As writer-director Harry Macqueen’s Supernova opens we’re invited into the old, now seldom used camper van of pianist Sam (Colin Firth) and writer Tusker (Stanley Tucci), who’ve been together as a couple for decades, as they head to the Lake District. The rich history of their years together is immediately apparent in their rapport and in the natural, beautifully subtle work of the leads (themselves longterm friends in real life). Tusker, an American living in the UK, has been diagnosed with young-onset dementia and as the pair reminisce about their earlier visits to the Lakes they contemplate their future as his health deteriorates. Although Tusker makes frequent jokes (referring to the British-accented sat-nav as “The Irony Lady” because it remind him of Maggie Thatcher), he’s often prickly, frustrated by his decline, while Sam’s eyes are filled with adoration for his partner as he sees him slipping away from him, both are fearful of what lies ahead.
On their way to a rare piano recital Sam is reluctantly giving, which Tusker has arranged, the couple stop off to spend a few days with Sam’s sister Lilly (a fabulous Pippa Haywood ) who lives in their warm, memory-filled childhood home. Much of the film is spent with the two leads together in isolation, frequently within the intimate confines of their camper van, but in the second act Lilly’s house becomes filled with guests sporting winter woolies (comforting costume design by Matthew Price), friends and family whom the couple haven’t seen in a long time, including Tim (Gimme Gimme Gimme’s James Dreyfus) which gives us a glimpse into the couple’s past. In Macqueen’s elegantly spare screenplay much goes unspoken, and is left for the subtext and the actors’ faces to covey, but as a secret is unsurfaced it becomes increasingly clear that the two men have starkly different opinions about how to handle what is to come as Tusker’s dementia takes hold.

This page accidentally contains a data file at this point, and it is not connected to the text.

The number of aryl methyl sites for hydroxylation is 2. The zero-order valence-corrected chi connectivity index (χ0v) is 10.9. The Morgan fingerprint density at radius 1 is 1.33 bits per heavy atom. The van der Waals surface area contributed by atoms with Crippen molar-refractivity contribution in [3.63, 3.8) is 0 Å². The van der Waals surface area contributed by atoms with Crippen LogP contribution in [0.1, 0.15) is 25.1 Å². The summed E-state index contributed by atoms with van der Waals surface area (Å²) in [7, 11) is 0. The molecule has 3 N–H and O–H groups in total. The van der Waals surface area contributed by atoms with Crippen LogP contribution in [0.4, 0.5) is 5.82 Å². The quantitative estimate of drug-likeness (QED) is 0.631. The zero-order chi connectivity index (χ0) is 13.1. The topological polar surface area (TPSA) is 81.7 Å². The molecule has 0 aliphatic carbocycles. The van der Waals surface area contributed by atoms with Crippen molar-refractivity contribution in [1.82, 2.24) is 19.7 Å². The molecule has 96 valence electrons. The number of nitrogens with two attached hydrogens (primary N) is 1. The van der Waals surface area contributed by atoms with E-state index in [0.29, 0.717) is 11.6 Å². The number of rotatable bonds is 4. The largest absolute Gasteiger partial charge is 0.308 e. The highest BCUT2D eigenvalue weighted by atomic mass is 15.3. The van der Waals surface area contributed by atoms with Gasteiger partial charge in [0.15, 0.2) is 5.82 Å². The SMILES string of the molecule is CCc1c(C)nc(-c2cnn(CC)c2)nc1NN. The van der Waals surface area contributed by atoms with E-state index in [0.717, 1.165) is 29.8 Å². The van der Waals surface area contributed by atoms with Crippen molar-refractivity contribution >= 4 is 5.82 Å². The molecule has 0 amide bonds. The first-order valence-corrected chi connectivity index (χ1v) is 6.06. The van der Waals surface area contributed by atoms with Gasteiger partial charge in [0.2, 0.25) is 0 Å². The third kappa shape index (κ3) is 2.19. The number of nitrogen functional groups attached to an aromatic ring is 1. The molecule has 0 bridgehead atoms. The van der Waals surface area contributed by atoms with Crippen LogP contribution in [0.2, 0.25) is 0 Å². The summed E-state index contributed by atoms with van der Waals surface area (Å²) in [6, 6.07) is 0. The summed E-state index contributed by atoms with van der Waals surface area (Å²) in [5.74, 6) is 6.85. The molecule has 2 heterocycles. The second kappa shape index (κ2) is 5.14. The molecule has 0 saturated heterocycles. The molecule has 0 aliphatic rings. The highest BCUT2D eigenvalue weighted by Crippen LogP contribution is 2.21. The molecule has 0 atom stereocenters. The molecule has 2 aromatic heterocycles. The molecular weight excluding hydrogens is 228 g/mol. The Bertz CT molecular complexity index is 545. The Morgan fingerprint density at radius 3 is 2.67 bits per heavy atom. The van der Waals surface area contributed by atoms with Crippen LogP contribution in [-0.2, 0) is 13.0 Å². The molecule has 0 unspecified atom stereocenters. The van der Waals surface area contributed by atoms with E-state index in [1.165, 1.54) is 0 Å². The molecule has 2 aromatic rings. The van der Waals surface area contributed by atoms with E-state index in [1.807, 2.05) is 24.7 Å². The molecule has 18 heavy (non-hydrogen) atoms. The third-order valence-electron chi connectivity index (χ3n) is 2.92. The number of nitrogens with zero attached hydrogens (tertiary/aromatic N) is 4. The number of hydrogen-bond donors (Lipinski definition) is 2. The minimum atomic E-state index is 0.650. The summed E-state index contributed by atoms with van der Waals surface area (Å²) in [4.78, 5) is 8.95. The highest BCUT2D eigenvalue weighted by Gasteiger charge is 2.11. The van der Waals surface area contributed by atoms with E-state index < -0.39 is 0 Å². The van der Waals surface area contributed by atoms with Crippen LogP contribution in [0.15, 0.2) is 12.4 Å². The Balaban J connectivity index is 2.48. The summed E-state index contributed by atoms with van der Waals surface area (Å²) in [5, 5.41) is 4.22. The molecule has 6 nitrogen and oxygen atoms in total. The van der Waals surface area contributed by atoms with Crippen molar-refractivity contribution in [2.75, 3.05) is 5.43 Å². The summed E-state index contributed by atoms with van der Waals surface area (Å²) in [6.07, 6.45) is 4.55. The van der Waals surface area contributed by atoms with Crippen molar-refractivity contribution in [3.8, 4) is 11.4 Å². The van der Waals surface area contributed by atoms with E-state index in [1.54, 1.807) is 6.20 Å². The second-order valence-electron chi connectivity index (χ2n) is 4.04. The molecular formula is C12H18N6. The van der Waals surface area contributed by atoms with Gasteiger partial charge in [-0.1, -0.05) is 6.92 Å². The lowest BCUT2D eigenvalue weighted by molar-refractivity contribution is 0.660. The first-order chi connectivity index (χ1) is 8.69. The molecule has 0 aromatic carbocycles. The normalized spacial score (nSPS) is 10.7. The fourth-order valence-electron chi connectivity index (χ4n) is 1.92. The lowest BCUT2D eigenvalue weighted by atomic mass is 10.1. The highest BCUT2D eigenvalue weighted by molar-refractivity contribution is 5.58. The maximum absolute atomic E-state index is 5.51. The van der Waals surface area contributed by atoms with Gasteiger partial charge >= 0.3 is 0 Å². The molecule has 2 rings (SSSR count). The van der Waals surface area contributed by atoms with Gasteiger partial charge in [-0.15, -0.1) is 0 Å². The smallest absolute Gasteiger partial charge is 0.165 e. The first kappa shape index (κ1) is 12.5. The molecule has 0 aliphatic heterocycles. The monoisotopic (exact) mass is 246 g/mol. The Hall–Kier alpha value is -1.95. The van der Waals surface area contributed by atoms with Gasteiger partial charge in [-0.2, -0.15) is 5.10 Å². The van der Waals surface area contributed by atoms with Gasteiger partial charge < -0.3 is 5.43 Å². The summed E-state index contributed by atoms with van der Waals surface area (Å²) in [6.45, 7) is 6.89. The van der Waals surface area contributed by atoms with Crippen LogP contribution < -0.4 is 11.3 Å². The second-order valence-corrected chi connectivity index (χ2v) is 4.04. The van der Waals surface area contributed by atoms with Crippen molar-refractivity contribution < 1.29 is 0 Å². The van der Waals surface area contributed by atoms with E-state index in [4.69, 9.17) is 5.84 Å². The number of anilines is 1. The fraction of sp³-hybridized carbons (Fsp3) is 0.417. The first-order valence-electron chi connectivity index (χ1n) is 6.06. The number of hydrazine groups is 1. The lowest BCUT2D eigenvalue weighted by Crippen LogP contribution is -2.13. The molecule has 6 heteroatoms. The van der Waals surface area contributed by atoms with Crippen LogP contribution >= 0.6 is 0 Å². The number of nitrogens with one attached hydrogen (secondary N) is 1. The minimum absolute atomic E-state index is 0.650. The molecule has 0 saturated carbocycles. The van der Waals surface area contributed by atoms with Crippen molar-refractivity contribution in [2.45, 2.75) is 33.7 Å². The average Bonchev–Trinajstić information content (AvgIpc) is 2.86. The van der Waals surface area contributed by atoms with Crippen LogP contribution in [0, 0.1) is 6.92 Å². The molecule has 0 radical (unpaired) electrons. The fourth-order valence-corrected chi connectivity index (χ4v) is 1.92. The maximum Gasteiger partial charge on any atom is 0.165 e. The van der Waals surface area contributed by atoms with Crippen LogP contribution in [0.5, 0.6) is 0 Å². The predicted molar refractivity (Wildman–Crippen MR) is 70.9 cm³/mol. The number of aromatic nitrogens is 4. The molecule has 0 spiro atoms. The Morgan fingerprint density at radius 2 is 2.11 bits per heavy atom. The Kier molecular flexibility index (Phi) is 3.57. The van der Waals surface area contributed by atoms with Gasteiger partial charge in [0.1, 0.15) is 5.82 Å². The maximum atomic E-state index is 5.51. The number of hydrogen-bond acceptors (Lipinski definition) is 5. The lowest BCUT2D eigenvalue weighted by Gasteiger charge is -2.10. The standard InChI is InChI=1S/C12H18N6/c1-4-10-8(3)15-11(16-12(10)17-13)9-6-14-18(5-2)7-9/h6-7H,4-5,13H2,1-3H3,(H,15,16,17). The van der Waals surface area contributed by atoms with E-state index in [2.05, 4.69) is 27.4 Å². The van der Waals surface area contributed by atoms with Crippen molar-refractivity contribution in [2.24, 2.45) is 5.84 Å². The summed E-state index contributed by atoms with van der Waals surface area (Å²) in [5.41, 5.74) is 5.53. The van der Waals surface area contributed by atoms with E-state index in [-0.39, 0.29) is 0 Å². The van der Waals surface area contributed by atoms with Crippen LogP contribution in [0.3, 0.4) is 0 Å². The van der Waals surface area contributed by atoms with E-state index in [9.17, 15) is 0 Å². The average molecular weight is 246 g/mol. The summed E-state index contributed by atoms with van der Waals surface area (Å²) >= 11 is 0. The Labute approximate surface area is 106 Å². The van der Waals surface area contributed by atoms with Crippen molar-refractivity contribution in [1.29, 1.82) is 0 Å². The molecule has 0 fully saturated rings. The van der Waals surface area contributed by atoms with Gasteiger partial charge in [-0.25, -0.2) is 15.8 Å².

On the surface this might sound like a depressing ninety minutes, but in having to face illness and mortality, the couple’s love and devotion to one another is brought into sharp focus and ultimately what’s moving about the film is not so much the tragedy of what has befallen each of them, but the beauty of what binds them. Tusker is fascinated by and knowledgeable about the night sky and the pair spend time stargazing, which along with a speech about the lifespan of a star (which gives the film its title), and the breathtaking northern English landscape captured in its rugged majesty by Oscar and BAFTA nominated cinematographer Dick Pope’s stunning compositions, Supernova continually contracts to the intimate and expands to the infinite; while the road trip itself echoes the couple’s life journey together, with the end now in plain sight. The autumnal palette and gorgeous closeups are captured by Pope using vintage 1950s Cooke Speed Panchro lenses, giving the digitally shot images a rich, textured, filmic quality. Sam says at one point that if he could have one wish it would be that their Lake District holiday would never come to an end, and there’s an unhurried, lingering sense of wanting to preserve time in Chris Wyatt’s (God’s Own Country) delicate editing. Keaton Henson’s economically used, achingly beautiful score, his first composition for a film, largely employs a ten-piece string ensemble and feels as truthful as the lead performances as it reassures, uplifts, and gently devastates. Macqueen’s Supernova is a poignant, tender, understated meditation on love and an unpretentious reflection upon our place in the universe.
Supernova will be released in theaters Friday January 29th and on digital Tuesday February 16th 2021.